Trades Union Congress general secretary Frances O’ Grady today called for working weeks to be cut to four days as technological advances increase efficiency.
Rather than a threat to their jobs, technology should be a way to let British workers have a better work life balance and spend more time with their families, the TUC boss believes.
Addressing the TUC congress this week O’Grady warned that for too long now the multinationals that have benefitted the most from new technology have got away with using advances to create more inequality rather than lifting people’s quality of life.
Research by the TUC, which represents most UK trade unions, has found that most workers are pessimistic about the effect of technological progress on their prospects.
Oxford University research revealed this year that over 60,000 jobs in Britain have already been taken over by robots. Researchers projected that up to 15 million jobs could be replaced by robots in the next 20 years if current trends continue.
Shareholders and bosses “must not be allowed to hoover up all the gains from new tech”, the TUC general secretary is set to warn.
“In the 19th century, unions campaigned for an eight-hour day. In the 20th century, we won the right to a two-day weekend and paid holidays.
“So, for the 21st century, let’s lift our ambition again. I believe that in this century we can win a four-day working week, with decent pay for everyone.
“It’s time to share the wealth from new technology. Not allow those at the top to grab it for themselves. We need strong unions with the right to go into every workplace – starting with Amazon’s warehouses here in the UK.”
Amazon boss Jeff Bezos has just become the richest man in the world while 89 per cent of Amazon workers told a recent survey they feel exploited.
O’Grady will say: “Jeff Bezos owns Amazon – now a trillion dollar company. He’s racking up the billions while his workers are collapsing on the job exhausted.
“We need strong unions with the right to go into every workplace, starting with Amazon’s warehouses here in the UK.”
The TUC’s poll of workers found pay, stress and long hours were workers’ biggest worries, and many fear tech advances such as robotics will create more unemployment and job insecurity.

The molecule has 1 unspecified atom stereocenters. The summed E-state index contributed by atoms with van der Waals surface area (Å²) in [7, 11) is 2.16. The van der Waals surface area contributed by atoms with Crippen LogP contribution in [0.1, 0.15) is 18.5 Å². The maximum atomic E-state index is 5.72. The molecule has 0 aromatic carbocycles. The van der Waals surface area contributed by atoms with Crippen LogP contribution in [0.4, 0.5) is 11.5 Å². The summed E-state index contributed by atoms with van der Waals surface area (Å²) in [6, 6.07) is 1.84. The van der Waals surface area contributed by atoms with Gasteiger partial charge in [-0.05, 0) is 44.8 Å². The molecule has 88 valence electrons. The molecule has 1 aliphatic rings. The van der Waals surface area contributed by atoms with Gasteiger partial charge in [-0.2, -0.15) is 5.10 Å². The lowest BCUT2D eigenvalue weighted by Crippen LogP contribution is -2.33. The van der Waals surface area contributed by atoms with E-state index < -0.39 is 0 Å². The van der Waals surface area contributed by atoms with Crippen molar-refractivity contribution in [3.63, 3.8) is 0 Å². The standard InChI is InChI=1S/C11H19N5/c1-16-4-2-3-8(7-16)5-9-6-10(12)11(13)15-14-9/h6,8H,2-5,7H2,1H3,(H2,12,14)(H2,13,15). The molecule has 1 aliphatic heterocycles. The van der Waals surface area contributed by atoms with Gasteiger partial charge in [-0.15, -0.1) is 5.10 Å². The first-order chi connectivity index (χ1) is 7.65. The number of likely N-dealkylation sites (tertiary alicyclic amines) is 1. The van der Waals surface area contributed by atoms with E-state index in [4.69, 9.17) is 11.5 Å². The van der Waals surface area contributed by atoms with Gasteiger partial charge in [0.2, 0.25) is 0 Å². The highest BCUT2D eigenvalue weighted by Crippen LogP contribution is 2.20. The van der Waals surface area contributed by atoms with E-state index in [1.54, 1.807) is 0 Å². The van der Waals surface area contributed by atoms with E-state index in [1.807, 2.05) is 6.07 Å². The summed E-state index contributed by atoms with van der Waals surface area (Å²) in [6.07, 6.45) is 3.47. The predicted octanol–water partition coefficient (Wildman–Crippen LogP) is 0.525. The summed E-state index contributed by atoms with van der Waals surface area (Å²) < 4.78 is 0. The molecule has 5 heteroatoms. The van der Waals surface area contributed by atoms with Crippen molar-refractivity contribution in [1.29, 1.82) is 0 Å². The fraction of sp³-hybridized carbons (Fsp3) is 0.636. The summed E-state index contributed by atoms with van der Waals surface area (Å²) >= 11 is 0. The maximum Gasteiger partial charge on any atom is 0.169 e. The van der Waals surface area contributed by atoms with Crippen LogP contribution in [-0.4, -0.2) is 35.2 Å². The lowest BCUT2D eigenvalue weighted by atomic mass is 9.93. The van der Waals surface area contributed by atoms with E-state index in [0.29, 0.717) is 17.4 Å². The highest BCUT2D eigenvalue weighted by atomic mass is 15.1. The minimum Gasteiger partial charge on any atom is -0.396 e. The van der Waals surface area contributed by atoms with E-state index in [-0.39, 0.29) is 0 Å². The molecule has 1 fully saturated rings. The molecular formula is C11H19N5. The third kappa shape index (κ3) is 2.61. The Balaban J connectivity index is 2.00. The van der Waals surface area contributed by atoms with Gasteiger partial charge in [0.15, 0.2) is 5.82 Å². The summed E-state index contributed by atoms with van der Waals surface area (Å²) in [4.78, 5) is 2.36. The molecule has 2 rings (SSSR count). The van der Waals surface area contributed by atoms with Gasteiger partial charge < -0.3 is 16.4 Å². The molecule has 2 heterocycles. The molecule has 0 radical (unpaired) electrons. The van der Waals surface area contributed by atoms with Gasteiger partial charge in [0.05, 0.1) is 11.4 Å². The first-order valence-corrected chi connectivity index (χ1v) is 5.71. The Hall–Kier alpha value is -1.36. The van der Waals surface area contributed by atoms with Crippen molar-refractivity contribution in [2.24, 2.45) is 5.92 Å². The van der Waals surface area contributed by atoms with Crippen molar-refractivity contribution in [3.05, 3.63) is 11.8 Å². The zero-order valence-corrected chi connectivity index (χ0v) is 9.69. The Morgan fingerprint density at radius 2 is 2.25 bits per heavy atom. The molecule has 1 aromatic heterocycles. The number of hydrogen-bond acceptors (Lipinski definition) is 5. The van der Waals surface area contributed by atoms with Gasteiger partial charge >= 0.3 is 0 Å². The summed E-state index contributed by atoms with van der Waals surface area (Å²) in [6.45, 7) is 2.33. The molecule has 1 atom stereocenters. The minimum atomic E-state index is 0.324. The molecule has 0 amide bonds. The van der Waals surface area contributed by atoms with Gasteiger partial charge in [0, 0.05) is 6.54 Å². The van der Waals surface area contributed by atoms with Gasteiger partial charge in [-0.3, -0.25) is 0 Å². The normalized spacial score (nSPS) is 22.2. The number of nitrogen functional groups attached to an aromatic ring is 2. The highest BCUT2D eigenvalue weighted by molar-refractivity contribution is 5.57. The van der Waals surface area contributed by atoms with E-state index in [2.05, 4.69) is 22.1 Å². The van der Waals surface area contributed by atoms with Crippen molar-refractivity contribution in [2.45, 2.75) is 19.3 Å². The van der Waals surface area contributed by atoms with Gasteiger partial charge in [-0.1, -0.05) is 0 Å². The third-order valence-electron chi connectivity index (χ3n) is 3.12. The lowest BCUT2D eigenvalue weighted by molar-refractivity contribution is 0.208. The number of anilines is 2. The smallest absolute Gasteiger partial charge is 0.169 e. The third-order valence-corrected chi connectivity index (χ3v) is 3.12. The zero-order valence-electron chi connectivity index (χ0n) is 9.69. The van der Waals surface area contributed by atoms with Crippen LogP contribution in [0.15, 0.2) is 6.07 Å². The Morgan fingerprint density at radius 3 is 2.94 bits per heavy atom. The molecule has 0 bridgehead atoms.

But the TUC is calling for regulation and corporate responsibility to ensure that the vast wealth generated by new technological efficiencies means that people are able to work less hours for more money.
Inequality has been growing since the financial crash of 2008, with a record level of inequality rivalling that of 1913, the year before Europe plunged into the Great War.
Yesterday at the launch of the TUC conference Frances O’Grady accused Theresa May of holding the country to ransom with her inability to negotiate a Brexit that works for her own party, let alone the EU, or most importantly the UK.
She said that her influential union would back a People’s Vote for a final say on Theresa May’s Brexit deal unless the Prime Minister changes tack for a softer Brexit that will ensure jobs aren’t lost on a massive scale.
“We’ve accepted the result but we’ve been very clear that the prime minister should make jobs, rights and no hard border in Ireland her priorities,” O’Grady told the BBC’s Andrew Marr Show.
“We think if we stayed in the Single Market and Customs Union, like Norway has stayed in the EEA, then that would be good enough – that would be the best way to protect people’s livelihoods,”
“Theresa May has tied herself up in red lines, made a mess of the negotiations.
“Frankly, I think trust in the government to deliver a good deal is nosediving, so we’ve got to find a sensible way through this.”